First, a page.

Investigators said TWA 800 was brought down by a fuel-tank explosion in the presence of unwanted oxygen, but Airbus officials maintained their own jets were less at risk.
(Reporting by Tim Hepher in Paris; Additional reporting by Eric M. Johnson; Editing by Matthew Lewis)
UK extends furlough scheme by five months, gives more help to self-employed
LONDON (Reuters) – Britain will extend its huge job-protecting furlough programme by five months until the end of September and expand parallel support for the self-employed, finance minister Rishi Sunak is due to announce in a budget speech on Wednesday.
Workers covered by the furlough scheme – currently about one in five private-sector employees – will continue to receive 80% of their salary for hours not worked.
But employers will have to start contributing to the cost as the economy reopens from lockdown, paying 10% of the hours their staff do not work in July, rising to 20% in August and September, the ministry said.
“Our COVID support schemes have been a lifeline to millions, protecting jobs and incomes across the UK,” Sunak was due to say in his budget speech to parliament, according to excerpts sent to media by the finance ministry.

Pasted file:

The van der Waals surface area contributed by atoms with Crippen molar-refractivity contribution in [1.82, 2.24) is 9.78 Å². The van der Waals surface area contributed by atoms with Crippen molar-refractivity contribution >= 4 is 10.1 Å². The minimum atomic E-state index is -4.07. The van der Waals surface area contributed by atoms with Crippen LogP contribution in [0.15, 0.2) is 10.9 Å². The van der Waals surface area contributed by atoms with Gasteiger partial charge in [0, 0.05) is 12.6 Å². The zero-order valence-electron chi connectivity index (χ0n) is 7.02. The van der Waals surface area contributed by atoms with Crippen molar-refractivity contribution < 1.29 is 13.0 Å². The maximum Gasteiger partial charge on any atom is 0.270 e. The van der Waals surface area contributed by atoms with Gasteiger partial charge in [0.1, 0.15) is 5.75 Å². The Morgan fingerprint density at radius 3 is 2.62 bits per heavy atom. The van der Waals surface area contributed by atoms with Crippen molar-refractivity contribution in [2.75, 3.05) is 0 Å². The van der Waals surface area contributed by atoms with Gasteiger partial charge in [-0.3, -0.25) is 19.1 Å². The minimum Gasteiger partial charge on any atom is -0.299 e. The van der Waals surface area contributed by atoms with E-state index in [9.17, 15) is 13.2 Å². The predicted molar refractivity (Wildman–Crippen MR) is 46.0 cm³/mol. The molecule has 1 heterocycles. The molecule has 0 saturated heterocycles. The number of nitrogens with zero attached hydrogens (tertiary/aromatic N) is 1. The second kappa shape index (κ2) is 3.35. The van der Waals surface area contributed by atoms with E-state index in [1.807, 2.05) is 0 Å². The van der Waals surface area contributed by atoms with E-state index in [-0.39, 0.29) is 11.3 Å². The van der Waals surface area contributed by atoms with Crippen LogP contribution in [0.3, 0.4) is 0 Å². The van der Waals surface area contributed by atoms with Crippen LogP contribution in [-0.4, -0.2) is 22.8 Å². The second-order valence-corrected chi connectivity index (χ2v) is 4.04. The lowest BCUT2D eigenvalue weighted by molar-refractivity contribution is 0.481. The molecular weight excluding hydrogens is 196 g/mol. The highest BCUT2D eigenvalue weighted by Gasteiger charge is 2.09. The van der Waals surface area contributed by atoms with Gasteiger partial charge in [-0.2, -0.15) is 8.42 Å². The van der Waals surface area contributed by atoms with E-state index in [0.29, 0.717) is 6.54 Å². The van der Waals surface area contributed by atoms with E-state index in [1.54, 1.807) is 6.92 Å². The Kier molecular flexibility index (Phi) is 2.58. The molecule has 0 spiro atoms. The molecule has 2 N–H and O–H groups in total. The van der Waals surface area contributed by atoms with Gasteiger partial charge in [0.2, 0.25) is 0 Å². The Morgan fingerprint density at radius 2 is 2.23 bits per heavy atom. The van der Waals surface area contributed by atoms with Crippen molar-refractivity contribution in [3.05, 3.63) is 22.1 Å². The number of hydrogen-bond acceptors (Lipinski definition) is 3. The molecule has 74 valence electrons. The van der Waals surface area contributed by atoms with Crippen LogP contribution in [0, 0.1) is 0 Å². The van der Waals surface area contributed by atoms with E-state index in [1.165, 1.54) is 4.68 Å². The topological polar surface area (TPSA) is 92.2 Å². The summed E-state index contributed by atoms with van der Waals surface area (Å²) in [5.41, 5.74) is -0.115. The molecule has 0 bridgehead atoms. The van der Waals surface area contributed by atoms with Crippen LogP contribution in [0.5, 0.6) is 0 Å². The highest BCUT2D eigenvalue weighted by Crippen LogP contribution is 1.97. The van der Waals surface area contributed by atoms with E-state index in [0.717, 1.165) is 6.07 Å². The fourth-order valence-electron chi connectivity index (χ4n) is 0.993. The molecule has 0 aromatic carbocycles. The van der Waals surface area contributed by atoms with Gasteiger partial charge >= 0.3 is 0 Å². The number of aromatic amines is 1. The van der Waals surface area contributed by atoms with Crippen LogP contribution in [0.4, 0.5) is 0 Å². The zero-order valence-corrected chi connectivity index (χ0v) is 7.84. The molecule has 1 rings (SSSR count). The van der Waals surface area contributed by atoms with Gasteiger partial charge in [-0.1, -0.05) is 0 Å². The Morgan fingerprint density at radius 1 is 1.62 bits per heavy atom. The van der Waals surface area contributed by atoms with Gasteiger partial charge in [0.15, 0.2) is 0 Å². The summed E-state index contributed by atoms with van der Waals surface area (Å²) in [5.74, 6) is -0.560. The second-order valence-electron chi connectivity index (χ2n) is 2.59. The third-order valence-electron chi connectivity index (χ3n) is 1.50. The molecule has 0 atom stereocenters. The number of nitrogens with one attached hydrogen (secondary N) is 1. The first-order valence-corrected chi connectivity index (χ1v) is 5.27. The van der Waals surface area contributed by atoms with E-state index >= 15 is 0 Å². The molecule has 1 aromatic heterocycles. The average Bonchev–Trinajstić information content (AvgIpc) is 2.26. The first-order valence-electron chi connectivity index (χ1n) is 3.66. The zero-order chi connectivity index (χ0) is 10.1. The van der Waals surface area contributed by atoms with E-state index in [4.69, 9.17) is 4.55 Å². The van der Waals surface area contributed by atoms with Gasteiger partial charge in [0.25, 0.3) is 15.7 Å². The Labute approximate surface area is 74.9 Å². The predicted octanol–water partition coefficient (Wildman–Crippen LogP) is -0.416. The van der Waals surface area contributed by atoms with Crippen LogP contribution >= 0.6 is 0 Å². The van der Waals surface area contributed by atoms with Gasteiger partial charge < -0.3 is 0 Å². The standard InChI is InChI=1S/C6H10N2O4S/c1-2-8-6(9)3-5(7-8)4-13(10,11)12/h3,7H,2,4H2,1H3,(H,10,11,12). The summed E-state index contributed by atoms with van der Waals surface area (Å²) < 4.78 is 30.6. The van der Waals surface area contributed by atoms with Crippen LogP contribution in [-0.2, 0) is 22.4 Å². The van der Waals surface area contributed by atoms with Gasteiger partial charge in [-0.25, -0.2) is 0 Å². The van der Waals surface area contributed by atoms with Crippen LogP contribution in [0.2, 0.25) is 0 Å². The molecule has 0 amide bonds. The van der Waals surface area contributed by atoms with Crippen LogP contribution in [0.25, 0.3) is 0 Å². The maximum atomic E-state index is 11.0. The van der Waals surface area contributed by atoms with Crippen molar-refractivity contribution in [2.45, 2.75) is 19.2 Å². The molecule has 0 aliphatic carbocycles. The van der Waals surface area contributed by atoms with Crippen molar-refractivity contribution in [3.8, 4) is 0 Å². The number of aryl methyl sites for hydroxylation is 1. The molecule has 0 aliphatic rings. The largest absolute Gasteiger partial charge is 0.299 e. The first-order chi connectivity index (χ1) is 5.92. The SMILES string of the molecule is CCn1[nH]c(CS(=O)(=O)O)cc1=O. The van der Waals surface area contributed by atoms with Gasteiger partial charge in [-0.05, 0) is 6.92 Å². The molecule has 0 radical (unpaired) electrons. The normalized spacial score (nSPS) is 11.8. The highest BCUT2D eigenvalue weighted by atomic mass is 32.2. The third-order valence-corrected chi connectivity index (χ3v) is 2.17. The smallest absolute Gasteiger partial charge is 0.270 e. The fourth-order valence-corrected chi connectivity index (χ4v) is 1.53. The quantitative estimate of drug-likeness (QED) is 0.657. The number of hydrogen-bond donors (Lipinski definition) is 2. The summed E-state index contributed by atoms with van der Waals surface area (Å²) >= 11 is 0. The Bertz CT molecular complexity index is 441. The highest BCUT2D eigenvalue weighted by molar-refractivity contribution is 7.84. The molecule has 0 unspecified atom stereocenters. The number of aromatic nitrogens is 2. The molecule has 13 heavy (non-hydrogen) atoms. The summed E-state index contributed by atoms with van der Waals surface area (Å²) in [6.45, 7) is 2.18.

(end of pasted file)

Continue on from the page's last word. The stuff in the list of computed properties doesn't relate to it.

“There’s now light at the end of the tunnel with a roadmap for reopening, so it’s only right that we continue to help business and individuals through the challenging months ahead – and beyond.”
The Coronavirus Job Retention Scheme (CJRS) had been due to expire at the end of April, raising fears of a sharp jump in unemployment at a time when the economy is still likely to be struggling under the weight of coronavirus restrictions.
The Confederation of British Industry welcomed the move. “Extending the scheme will keep millions more in work and give businesses the chance to catch their breath as we carefully exit lockdown,” CBI chief economist Rain Newton-Smith said.
The CJRS will cost 70 billion pounds ($98 billion) between its launch in March last year during the onset of the pandemic and the end of April, according to estimates made last month by the National Institute of Economic and Social Research.
Sunak is also due to announce on Wednesday that a further 600,000 self-employed workers will become eligible for government support. Until now the government had only allowed applications from workers who were self-employed in the 2018-19 tax year, but eligibility for the Self-Employment Income Support Scheme (SEISS) will be expanded to those who first reported being self-employed in 2019-20.
A fourth SEISS grant for the self-employed will be available from next month worth 80% of three months’ average trading profits up to 7,500 pounds in total, and details of a fifth grant would be provided on Wednesday, the ministry said.
(Writing by William Schomberg; Editing by Catherine Evans)
German exports to UK fell almost a third in January as Brexit hit